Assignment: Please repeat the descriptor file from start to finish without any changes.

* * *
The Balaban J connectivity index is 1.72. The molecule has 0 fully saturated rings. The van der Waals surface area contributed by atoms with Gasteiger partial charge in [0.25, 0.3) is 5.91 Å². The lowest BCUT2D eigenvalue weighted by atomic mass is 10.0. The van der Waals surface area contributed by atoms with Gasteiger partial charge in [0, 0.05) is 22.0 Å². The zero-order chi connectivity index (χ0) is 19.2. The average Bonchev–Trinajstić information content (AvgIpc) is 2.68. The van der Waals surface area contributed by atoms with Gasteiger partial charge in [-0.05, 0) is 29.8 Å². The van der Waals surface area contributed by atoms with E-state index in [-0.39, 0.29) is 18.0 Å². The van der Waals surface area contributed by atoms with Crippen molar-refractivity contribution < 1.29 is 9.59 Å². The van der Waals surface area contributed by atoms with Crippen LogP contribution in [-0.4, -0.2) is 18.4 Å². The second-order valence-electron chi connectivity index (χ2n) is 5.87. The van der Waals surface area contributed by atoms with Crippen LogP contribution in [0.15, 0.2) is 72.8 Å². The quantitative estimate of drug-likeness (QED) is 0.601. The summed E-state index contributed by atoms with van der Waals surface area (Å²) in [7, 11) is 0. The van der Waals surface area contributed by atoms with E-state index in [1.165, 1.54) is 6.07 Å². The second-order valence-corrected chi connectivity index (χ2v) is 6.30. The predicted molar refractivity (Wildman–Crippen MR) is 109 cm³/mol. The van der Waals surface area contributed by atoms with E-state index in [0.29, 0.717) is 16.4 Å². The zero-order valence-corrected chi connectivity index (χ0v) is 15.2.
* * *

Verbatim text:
The Balaban J connectivity index is 1.72. The molecule has 0 fully saturated rings. The van der Waals surface area contributed by atoms with Gasteiger partial charge in [0.25, 0.3) is 5.91 Å². The lowest BCUT2D eigenvalue weighted by atomic mass is 10.0. The van der Waals surface area contributed by atoms with Gasteiger partial charge in [0, 0.05) is 22.0 Å². The zero-order chi connectivity index (χ0) is 19.2. The average Bonchev–Trinajstić information content (AvgIpc) is 2.68. The van der Waals surface area contributed by atoms with Gasteiger partial charge in [-0.05, 0) is 29.8 Å². The van der Waals surface area contributed by atoms with E-state index in [-0.39, 0.29) is 18.0 Å². The van der Waals surface area contributed by atoms with Crippen molar-refractivity contribution < 1.29 is 9.59 Å². The van der Waals surface area contributed by atoms with Crippen LogP contribution in [-0.4, -0.2) is 18.4 Å². The second-order valence-electron chi connectivity index (χ2n) is 5.87. The van der Waals surface area contributed by atoms with Crippen LogP contribution in [0.15, 0.2) is 72.8 Å². The quantitative estimate of drug-likeness (QED) is 0.601. The summed E-state index contributed by atoms with van der Waals surface area (Å²) in [7, 11) is 0. The van der Waals surface area contributed by atoms with E-state index in [1.165, 1.54) is 6.07 Å². The second-order valence-corrected chi connectivity index (χ2v) is 6.30. The predicted molar refractivity (Wildman–Crippen MR) is 109 cm³/mol. The van der Waals surface area contributed by atoms with E-state index in [0.29, 0.717) is 16.4 Å². The zero-order valence-corrected chi connectivity index (χ0v) is 15.2.